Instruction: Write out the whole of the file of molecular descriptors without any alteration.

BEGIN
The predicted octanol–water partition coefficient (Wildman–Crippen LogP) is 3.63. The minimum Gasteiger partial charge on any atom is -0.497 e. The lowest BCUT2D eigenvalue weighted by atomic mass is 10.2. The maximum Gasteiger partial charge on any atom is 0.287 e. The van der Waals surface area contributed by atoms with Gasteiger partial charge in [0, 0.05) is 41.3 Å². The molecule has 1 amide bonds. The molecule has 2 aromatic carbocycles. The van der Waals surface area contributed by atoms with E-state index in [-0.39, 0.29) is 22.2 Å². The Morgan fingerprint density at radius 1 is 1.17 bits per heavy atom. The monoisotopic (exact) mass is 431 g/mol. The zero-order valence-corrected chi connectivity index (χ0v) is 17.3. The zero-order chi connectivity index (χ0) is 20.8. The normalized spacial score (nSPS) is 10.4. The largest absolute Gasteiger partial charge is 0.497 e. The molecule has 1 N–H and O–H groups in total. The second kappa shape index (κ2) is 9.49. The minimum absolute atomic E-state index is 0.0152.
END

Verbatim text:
The predicted octanol–water partition coefficient (Wildman–Crippen LogP) is 3.63. The minimum Gasteiger partial charge on any atom is -0.497 e. The lowest BCUT2D eigenvalue weighted by atomic mass is 10.2. The maximum Gasteiger partial charge on any atom is 0.287 e. The van der Waals surface area contributed by atoms with Gasteiger partial charge in [0, 0.05) is 41.3 Å². The molecule has 1 amide bonds. The molecule has 2 aromatic carbocycles. The van der Waals surface area contributed by atoms with E-state index in [-0.39, 0.29) is 22.2 Å². The Morgan fingerprint density at radius 1 is 1.17 bits per heavy atom. The monoisotopic (exact) mass is 431 g/mol. The zero-order valence-corrected chi connectivity index (χ0v) is 17.3. The zero-order chi connectivity index (χ0) is 20.8. The normalized spacial score (nSPS) is 10.4. The largest absolute Gasteiger partial charge is 0.497 e. The molecule has 1 N–H and O–H groups in total. The second kappa shape index (κ2) is 9.49. The minimum absolute atomic E-state index is 0.0152.